Social Care Quality Assurance the missing piece of the jigsaw?
Social Care Quality Assurance – the missing piece of the jigsaw?
With a renewed focus on quality assurance in light of recent inspection results, it’s time local authorities looked to the cause rather than the symptoms.
HCL Social Care managing director Stephen Hockey points out whilst a number of authorities have attempted to tackle inspection shortfalls, long term effectiveness can vary and when regulating bodies such as Ofsted revisit, oversights mean senior and middle managers ultimately pay the price.
“The question we should be asking is not how authorities can get files signed off as quickly as possible but how they can implement an end-to-end process to ensure their department is running safely and efficiently as well as casework being up-to-date in preparation for inspection.” Mr Hockey said.
Currently, the majority of local authorities either utilise their own QA departments or look externally for auditors or full project teams to clear department backlogs. Recommendations are made by these teams in the short term but responsibility for embedding these recommendations can be vague at best, and when the team or individual moves on from the assignment, more often than not this results in a return to a substandard practice.
“We believe HCL’s specialist candidates can be the key to quality assurance for local authorities. These individuals have the necessary experience and knowledge to provide tailored recommendations, and by using the same individuals or teams to undertake the second stage mentoring process, authorities can be confident of a standard, long term practice being embedded into their department. Most importantly, this means safe and efficient operation of services.”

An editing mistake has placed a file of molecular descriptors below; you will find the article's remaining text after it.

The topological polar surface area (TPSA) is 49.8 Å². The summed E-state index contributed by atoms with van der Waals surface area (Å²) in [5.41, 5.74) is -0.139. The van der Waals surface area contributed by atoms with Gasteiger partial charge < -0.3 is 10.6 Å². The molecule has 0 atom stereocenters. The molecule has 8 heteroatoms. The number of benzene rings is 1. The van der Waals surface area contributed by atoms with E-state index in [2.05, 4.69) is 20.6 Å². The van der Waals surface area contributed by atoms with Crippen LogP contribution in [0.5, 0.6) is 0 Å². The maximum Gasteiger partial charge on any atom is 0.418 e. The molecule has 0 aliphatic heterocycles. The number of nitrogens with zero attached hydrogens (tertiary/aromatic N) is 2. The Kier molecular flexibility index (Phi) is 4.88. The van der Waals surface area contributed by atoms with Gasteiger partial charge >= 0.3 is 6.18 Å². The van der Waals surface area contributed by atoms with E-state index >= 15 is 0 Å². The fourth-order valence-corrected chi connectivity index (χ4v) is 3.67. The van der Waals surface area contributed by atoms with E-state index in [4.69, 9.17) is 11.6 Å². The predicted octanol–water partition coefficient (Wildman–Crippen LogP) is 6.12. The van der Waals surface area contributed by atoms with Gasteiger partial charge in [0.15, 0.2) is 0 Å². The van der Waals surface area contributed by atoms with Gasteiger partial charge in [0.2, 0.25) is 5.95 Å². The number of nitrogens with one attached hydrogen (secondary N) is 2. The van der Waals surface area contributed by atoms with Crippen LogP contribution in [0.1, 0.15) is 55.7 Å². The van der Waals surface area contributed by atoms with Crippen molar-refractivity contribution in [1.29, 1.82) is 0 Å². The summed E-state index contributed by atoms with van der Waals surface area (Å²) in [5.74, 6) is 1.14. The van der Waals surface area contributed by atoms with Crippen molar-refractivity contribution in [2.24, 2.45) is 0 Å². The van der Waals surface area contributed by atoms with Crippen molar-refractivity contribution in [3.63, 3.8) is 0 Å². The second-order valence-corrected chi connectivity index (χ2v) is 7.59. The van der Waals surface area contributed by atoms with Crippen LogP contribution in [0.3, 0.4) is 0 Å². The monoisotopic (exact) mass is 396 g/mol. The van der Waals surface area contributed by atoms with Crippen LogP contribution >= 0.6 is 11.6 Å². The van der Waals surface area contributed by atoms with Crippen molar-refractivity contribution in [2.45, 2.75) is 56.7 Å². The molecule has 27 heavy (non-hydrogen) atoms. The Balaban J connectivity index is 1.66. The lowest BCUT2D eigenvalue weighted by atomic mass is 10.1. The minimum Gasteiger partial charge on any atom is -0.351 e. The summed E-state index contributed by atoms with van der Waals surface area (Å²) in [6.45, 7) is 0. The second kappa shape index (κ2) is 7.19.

For optimal quality assurance, a full file audit should be undertaken by an experienced individual who then has the responsibility to educate and mentor team managers and social workers on arising issues and implement robust audit tools and systems to effect change
This individual must have the ability and experience to provide honest feedback to senior management of any issues found along with delivering an overview of how service is actually functioning, which enables the council to resolve any residual issues effectively
Interaction between the individual and team managers and care workers should instill confidence and educate why the audit is taking place. Team managers and social workers in turn will ensure the consistent delivery of improvements and assist their teams in addressing the root causes of any poor practice and make sure they are able to continue the mentoring process as part of the supervision process.
“From our perspective, our absolute priority is to ensure the candidates we supply for these roles are not only able to demonstrate the above skill set but also ensure a positive legacy within the services they operate. This increases their own marketability and reputation whilst addressing the fundamental needs of our clients.”